More than a thousand years after the Vikings conquered and settled parts of Scotland and England, and hundreds of years after the Dannebrog first inspired the designs of other flags, four British counties have chosen their own Scandinavian cross flags to celebrate cultural ties with Scandinavia.
1. The Shetland Islands is the northernmost part of Scotland. Together with Orkney, Shetland was raided and invaded by Norse, mostly Norwegian, Vikings as early as the 8th Century. The isles were officially part of the Kingdom of Norway until 1468.
The flag of Shetland was designed in 1969 and made official on 1 February 2005. The colours are Scottish (blue and white), the cross shape is Scandinavian. The Scandinavian, or Nordic, cross design has been adopted for all national flags and a number of other flags in the Nordic countries. Now, the design has also spread across the North Sea.
2. The Orkney Islands lie south of Shetland and north of Caithness. The Orkney flag, also known as the St. Magnus’ Cross, was adopted on 10 April 2007. The colours come from the coat of arms of the Orkney Islands Council which displays the galley of the medieval Earldom of Orkney (gold on blue) and the ax-carrying lion from the royal arms of Norway (gold on red).
3. Caithness is a county on the northern shore of mainland Scotland. The flag of Caithness was adopted on 26 January 2016. The colours represent the peatlands, the turf and the Caithness flagstone (black), the county’s beaches (gold) and the sea (blue). A golden galley with a black raven on its sail is a traditional emblem of Caithness, too. The raven was an important badge for the Vikings.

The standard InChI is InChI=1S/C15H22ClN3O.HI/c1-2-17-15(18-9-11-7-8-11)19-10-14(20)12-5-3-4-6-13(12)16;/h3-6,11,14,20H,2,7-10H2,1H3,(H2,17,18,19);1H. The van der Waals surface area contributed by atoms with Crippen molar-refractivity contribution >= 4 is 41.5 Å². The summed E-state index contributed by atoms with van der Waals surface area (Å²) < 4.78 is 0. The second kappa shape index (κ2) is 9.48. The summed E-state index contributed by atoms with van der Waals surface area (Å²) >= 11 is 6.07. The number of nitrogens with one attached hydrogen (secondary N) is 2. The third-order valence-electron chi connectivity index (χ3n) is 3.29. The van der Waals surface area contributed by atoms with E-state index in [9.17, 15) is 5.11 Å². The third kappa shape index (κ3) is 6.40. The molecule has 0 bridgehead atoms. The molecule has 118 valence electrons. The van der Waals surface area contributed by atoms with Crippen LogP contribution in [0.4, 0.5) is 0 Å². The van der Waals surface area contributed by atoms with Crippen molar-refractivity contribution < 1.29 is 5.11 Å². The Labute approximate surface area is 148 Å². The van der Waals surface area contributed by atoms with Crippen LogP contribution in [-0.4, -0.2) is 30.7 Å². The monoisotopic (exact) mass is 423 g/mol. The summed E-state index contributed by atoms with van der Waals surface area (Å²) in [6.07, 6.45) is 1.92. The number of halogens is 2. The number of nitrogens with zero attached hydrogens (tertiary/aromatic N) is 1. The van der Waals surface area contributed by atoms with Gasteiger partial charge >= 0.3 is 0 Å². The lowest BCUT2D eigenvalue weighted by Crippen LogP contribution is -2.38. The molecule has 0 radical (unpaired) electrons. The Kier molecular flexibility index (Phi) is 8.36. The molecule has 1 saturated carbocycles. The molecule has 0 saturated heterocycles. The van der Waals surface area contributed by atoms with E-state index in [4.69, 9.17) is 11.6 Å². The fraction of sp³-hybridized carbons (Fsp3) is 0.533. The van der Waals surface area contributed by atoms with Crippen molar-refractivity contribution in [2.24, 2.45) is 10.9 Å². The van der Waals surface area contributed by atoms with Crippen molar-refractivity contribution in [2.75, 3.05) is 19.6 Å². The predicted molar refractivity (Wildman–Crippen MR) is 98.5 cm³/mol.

4. West Riding is a historical division of Yorkshire, the largest county in England. The West Riding of Yorkshire covers roughly half of the county’s area including cities like Leeds, Bradford and Sheffield.
The West Riding flag was adopted on 23 May 2013. It combines the white and red cross of St. George, patron saint of England, with the Scandinavian cross design. Norse, mostly Danish, Vikings ruled the Kingdom of Jórvik (York) in the 9th and 10th Centuries. The White Rose of York is a traditional Yorkshire emblem. The rose-en-soleil badge with a white rose and a blazing sun was used by the royal House of York (14th-15th Century) as well as by the West Riding Council (1927-1974).